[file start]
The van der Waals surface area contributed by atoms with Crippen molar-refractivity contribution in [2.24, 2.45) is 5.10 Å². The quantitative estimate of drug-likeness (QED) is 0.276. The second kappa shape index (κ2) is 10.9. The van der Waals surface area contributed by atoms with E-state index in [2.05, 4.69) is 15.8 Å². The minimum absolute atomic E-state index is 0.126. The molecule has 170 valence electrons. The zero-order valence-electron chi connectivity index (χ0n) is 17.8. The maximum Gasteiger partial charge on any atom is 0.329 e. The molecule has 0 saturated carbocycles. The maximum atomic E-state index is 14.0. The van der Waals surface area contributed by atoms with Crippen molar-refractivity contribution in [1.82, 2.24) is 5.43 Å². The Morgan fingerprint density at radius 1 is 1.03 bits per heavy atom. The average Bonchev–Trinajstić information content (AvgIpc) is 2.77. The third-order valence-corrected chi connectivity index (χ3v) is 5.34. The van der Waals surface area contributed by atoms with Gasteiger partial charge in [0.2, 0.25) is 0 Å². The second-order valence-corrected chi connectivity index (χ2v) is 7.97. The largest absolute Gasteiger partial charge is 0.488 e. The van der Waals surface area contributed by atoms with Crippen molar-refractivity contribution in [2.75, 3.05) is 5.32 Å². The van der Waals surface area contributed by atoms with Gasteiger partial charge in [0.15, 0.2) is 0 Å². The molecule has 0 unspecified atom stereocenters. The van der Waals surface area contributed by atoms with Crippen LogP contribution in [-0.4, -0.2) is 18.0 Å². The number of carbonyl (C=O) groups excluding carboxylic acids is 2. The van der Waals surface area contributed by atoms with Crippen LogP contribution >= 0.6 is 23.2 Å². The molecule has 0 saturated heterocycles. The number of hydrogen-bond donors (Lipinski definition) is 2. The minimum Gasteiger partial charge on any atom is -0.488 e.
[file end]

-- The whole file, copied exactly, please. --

The van der Waals surface area contributed by atoms with Crippen molar-refractivity contribution in [2.24, 2.45) is 5.10 Å². The quantitative estimate of drug-likeness (QED) is 0.276. The second kappa shape index (κ2) is 10.9. The van der Waals surface area contributed by atoms with E-state index in [2.05, 4.69) is 15.8 Å². The minimum absolute atomic E-state index is 0.126. The molecule has 170 valence electrons. The zero-order valence-electron chi connectivity index (χ0n) is 17.8. The maximum Gasteiger partial charge on any atom is 0.329 e. The molecule has 0 saturated carbocycles. The maximum atomic E-state index is 14.0. The van der Waals surface area contributed by atoms with Crippen molar-refractivity contribution in [1.82, 2.24) is 5.43 Å². The Morgan fingerprint density at radius 1 is 1.03 bits per heavy atom. The average Bonchev–Trinajstić information content (AvgIpc) is 2.77. The third-order valence-corrected chi connectivity index (χ3v) is 5.34. The van der Waals surface area contributed by atoms with Gasteiger partial charge in [0.2, 0.25) is 0 Å². The second-order valence-corrected chi connectivity index (χ2v) is 7.97. The largest absolute Gasteiger partial charge is 0.488 e. The van der Waals surface area contributed by atoms with Crippen molar-refractivity contribution in [2.75, 3.05) is 5.32 Å². The van der Waals surface area contributed by atoms with Gasteiger partial charge in [0.15, 0.2) is 0 Å². The molecule has 0 unspecified atom stereocenters. The van der Waals surface area contributed by atoms with Crippen LogP contribution in [-0.4, -0.2) is 18.0 Å². The number of carbonyl (C=O) groups excluding carboxylic acids is 2. The van der Waals surface area contributed by atoms with Crippen LogP contribution >= 0.6 is 23.2 Å². The molecule has 0 saturated heterocycles. The number of hydrogen-bond donors (Lipinski definition) is 2. The minimum Gasteiger partial charge on any atom is -0.488 e.